​Crystal is very seldom branded, and often there's no information on the provenance of the crystal on the chandelier you are about to buy. And if you are buying a particular chandelier, you will probably buy it because you like its design, and will have to take the crystals, whatever they may be. Still, good quality crystal is worth knowing about, and here are some tips to keep in mind:


Most people should be able to spot acrylic right away: If you are looking at a "crystal" chandelier at Home Depot and it costs $50, those crystals are almost certainly plastic. Acrylic is really light and has a dull finish, poor clarity, and unsharp faceting. Glass is a step-up from clear acrylic, obviously, but has none of crystal's refractive qualities. It's just, well, glass.

​Because this is a cheap solution, glass "crystals" are generally poorly made, with little sharpness to the faceting, poor polish, and you will often see bubbles inside. If you are reading this, you care enough about quality to avoid both of these options like the plague.


This is the most common type of "crystal" that you'll see out there. If the fixture itself was made in China, it is overwhelmingly likely that the crystal will be of this type. Borosilicate glass is not, strictly speaking, crystal, as its lead content is below 10% (the original terms "K5" and K9" refer to the percentage of lead oxide content -- 5% and 9% respectively). K9 glass should be considered to be a higher quality than K5 glass.

K9 glass is popular for a number of reasons: It is relatively cheap to make compared to real crystal; it has a relatively high refractive index and pretty good clarity properties. This type of glass can be polished as highly as crystal can be. Additionally, because most mass produced lighting worldwide is made in bulk in China, it makes sense that those fixtures would ship with K9 glass -- an inexpensive option that is manufactured locally.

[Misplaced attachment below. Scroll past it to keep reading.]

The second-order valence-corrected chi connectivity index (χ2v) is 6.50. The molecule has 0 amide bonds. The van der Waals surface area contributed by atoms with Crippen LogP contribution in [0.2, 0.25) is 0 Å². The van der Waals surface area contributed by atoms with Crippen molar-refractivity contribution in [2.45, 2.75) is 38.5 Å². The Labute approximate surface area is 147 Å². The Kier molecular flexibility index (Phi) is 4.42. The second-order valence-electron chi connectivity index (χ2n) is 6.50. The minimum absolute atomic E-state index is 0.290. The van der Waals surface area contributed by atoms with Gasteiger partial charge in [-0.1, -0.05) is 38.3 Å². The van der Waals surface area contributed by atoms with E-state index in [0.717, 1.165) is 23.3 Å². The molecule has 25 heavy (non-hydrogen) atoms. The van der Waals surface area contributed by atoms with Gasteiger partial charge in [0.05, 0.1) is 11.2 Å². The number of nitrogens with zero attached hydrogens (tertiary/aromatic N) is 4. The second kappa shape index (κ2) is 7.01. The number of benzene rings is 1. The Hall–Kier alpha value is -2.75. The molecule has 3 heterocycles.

If you are buying a crystal chandelier or pendant for under, say, $1,500, the chances are that the crystals will be either K5 or K9 borosilicate glass (often referred to as "Chinese Crystal" for its place of manufacture.  Consider K9 to be the Toyota Camry of chandelier glass: relatively cheap, reliable, ubiquitous -- it gets the job done. But, given that your chandelier is the jewelry of your home, you may want to consider spending a little more to get something considerably more exquisite. You may wish to opt for real jewelry instead of costume jewelry.


Gem cut crystal generally refers to high quality, "real" crystal, between 24% and 34% lead oxide. There are gradations of quality points within this category, such as optical purity, and polish. Optical purity has to do with minimizing the distortion of light passing through, and the best way to do that is to control the cooling process of the molten crystal.

Once molten crystal is poured, it cools much like a cake fresh from the oven: The outer parts cool down first, and the innermost center cools last. With crystal, those temperature variations can cause tiny striations -- kind of like fingerprints in the middle of the crystal. To prevent this, manufacturers have learned that they can apply heat to the cooling process so that the outer portions of the crystal cool at roughly the same rate as the core. Obviously, this can get a little tricky and adds to the manufacturing cost of the crystal.

Other variabilities in quality include the sharpness of the faceting and how highly polished the surface of the crystal is. Some manufacturers will include a semi-precious metal coating, which can protect the crystal's polish. At Michael McHale Designs, our standard crystal is optically-pure, sharply faceted, and highly-polished.